We’ve reported on it before but, unfortunately, rhino poaching continues at an alarming rate. Yesterday, two Vietnamese nationals were arrested in Beaufort West for being in possession of 15 rhino horns, and this past weekend, another rhino carcass was discovered – with its horn removed – at Amakhala Game Reserve in the Eastern Cape, bringing the total number of rhinos killed by poachers this year to 268. Add to that the gruesome discovery of 17 rhino carcasses – all with horns removed – in a ‘rhino dump’ bordering the Kruger National Park in Limpopo last Thursday, and there can be little doubt that we’re in the midst of a rhino poaching epidemic which threatens to wipe out our entire wild rhino population. South Africa is home to the world’s largest population of Black Rhino (approximately 4500 individuals) and Southern White Rhino (approximately 18 000 individuals). At the current rate, however, we’re losing approximately 24 individuals every month and scientists are concerned that the mortality rate now outweighs the natality rate, which means the population is in serious decline. While authorities have made some noteworthy rhino poaching arrests – including smashing a rhino poaching syndicate involving two veterinarians – more needs to be done to save the rhino. The Democratic Alliance has called on Environment Minister Edna Molewa to launch an investigation into the slaughter, and the SANDF has been deployed in some areas to help curb poaching. Civil society, too, can be more vociferous in its condemnation of the decimation of our national heritage, and throw its weight behind rhino conservation.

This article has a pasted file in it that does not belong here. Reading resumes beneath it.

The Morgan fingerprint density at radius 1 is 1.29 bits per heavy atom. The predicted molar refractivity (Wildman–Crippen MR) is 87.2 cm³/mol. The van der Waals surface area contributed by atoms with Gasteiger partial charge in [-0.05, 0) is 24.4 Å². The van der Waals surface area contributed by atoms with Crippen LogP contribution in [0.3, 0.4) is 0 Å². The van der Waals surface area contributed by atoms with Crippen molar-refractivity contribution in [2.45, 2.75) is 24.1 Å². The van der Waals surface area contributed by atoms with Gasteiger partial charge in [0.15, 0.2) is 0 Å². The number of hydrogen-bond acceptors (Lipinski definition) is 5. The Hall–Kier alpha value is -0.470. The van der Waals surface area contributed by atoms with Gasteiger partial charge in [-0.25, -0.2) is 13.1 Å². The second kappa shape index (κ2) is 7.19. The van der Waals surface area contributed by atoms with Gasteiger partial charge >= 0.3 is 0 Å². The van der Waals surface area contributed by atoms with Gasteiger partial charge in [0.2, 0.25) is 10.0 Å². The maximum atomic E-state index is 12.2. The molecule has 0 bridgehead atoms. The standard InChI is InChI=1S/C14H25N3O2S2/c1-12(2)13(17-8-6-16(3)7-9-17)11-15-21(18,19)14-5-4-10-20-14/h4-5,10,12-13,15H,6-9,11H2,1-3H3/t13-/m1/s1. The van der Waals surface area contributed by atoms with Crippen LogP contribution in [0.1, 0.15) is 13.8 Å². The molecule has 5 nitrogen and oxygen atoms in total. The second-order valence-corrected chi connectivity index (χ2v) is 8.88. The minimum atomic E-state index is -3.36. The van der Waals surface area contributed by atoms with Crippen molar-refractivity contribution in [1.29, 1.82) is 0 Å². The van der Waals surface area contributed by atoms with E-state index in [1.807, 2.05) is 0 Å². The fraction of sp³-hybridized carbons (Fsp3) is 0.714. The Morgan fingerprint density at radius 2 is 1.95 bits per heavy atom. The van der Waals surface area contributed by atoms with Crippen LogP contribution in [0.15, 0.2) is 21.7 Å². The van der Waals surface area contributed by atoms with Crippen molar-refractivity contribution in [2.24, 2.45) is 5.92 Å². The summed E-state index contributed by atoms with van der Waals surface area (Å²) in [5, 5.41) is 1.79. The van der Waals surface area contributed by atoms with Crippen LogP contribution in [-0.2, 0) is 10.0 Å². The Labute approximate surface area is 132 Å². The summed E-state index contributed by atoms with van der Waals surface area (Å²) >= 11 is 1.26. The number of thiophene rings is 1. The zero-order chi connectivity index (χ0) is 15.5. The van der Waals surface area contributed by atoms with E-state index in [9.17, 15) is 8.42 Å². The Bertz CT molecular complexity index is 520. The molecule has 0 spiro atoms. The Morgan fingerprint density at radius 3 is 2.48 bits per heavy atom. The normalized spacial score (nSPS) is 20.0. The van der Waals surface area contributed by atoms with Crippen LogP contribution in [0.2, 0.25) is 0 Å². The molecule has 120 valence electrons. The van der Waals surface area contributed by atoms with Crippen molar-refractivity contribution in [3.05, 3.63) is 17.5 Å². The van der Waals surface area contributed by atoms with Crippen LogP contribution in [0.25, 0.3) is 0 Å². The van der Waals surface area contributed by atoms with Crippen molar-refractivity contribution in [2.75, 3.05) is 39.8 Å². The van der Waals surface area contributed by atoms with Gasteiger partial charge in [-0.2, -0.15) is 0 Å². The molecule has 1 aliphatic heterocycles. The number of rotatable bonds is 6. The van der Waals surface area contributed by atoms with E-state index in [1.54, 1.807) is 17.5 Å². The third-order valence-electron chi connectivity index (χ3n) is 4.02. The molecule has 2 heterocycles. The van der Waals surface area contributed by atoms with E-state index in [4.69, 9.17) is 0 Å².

For further information on what you can do to stop rhino poaching, see the following rhino conservation and action groups:

To report rhino poaching, trade in rhino horn, or vets, pilots and hunters involved in rhino poaching, call the Endangered Wildlife Trust Rhino Hotline: 082 404 2128

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